Victims of personal injuries face many challenges while recovering. Compensation for medical treatment, missed work and other damages from the responsible parties as soon as possible often goes hand in hand with recovering from any physical injuries. But what happens when a victim is unable to sue the person responsible for causing these injuries?
The California legislature has presented a bill addressing the issue of social host liability. Currently, if the host of a party allows an adult or minor to become intoxicated by supplying alcohol, and that person is injured or injures a third person (such as in a drunk-driving accident), the injured party has no ability to recover compensation from the social host.
The new rule proposed by the legislature would allow the potential for the host to be liable if they knowingly provide alcohol to a minor. The bill, if signed into law, would allow the host to be sued for negligence. The injured persons would still have to prove that the host was negligent, but this would at least allow the injured parties or their families to have their day in court.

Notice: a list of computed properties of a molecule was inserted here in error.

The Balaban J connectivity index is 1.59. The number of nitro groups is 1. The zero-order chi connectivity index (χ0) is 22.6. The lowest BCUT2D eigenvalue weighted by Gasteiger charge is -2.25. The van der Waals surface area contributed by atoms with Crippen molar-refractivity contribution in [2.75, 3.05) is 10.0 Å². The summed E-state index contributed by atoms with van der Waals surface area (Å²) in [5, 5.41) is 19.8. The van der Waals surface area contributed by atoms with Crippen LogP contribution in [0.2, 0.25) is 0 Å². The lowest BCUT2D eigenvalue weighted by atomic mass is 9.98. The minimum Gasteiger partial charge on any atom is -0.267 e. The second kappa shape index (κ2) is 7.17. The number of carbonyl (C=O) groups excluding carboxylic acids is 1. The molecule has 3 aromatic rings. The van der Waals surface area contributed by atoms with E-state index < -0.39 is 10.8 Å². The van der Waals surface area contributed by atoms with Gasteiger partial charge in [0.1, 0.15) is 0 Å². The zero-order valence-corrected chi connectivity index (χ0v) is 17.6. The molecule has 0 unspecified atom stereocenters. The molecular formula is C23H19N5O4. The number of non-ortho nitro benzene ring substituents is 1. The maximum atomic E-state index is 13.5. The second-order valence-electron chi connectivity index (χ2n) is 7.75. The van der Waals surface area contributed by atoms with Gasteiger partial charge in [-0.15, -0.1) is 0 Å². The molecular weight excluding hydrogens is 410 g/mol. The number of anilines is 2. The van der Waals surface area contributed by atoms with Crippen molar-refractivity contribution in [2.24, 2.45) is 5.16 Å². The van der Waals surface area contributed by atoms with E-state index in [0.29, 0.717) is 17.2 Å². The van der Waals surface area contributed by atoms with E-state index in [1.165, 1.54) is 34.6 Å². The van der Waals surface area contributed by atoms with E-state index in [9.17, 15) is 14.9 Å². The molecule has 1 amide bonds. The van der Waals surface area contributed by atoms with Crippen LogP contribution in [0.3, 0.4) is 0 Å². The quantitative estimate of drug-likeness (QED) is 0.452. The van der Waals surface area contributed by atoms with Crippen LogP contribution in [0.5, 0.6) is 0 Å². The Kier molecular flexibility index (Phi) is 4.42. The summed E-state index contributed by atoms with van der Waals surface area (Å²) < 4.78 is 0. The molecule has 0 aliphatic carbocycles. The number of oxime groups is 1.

Legislators want to create awareness of the problems that are caused by providing alcohol to minors. By creating a law that makes hosts responsible for injuries that occur, hosts will need to consider the potential negative consequences that could result when serving alcohol to minors.
California is one of few states that have no social host liability rules for knowingly serving alcohol to a minor (the bill does not address social host liability for providing alcohol to adults). Many victims are not aware of social host immunity, and are surprised when they attempt to bring a claim and are not successful.
Opening the door to social host liability would allow victims a reasonable place to turn to recover compensation for injuries caused by drunk-driving accidents. If you or a family member has been injured, contact an experienced personal injury attorney to learn more about how this could impact your case.